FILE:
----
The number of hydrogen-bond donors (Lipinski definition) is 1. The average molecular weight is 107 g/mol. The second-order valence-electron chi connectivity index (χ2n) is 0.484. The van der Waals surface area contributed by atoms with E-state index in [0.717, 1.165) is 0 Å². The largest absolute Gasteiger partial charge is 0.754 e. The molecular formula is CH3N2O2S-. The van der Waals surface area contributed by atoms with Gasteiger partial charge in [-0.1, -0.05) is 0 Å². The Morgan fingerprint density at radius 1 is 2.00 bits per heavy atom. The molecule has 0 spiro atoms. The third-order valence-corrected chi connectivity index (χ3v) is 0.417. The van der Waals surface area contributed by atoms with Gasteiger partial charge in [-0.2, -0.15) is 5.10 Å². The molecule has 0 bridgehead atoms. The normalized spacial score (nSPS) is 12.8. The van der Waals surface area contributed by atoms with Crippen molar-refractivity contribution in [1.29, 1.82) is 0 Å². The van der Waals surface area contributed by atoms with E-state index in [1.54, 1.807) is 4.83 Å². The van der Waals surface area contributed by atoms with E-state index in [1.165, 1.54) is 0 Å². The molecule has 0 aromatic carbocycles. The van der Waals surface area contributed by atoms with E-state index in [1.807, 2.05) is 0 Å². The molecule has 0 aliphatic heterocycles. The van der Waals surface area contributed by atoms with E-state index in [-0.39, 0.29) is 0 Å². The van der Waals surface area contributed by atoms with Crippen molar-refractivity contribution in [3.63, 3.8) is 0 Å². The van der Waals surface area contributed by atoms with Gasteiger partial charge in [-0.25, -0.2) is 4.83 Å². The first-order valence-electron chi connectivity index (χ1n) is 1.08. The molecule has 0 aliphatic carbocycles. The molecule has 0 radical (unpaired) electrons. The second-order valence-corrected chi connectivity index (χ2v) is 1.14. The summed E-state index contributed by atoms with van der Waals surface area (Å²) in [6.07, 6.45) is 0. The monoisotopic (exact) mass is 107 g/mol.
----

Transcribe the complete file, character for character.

The number of hydrogen-bond donors (Lipinski definition) is 1. The average molecular weight is 107 g/mol. The second-order valence-electron chi connectivity index (χ2n) is 0.484. The van der Waals surface area contributed by atoms with E-state index in [0.717, 1.165) is 0 Å². The largest absolute Gasteiger partial charge is 0.754 e. The molecular formula is CH3N2O2S-. The van der Waals surface area contributed by atoms with Gasteiger partial charge in [-0.1, -0.05) is 0 Å². The Morgan fingerprint density at radius 1 is 2.00 bits per heavy atom. The molecule has 0 spiro atoms. The third-order valence-corrected chi connectivity index (χ3v) is 0.417. The van der Waals surface area contributed by atoms with Gasteiger partial charge in [-0.2, -0.15) is 5.10 Å². The molecule has 0 bridgehead atoms. The normalized spacial score (nSPS) is 12.8. The van der Waals surface area contributed by atoms with Crippen molar-refractivity contribution in [1.29, 1.82) is 0 Å². The van der Waals surface area contributed by atoms with E-state index in [1.54, 1.807) is 4.83 Å². The van der Waals surface area contributed by atoms with E-state index in [1.165, 1.54) is 0 Å². The molecule has 0 aromatic carbocycles. The van der Waals surface area contributed by atoms with E-state index in [1.807, 2.05) is 0 Å². The molecule has 0 aliphatic heterocycles. The van der Waals surface area contributed by atoms with E-state index in [-0.39, 0.29) is 0 Å². The van der Waals surface area contributed by atoms with Crippen molar-refractivity contribution in [3.63, 3.8) is 0 Å². The van der Waals surface area contributed by atoms with Gasteiger partial charge in [-0.25, -0.2) is 4.83 Å². The first-order valence-electron chi connectivity index (χ1n) is 1.08. The molecule has 0 aliphatic carbocycles. The molecule has 0 radical (unpaired) electrons. The second-order valence-corrected chi connectivity index (χ2v) is 1.14. The summed E-state index contributed by atoms with van der Waals surface area (Å²) in [6.07, 6.45) is 0. The monoisotopic (exact) mass is 107 g/mol.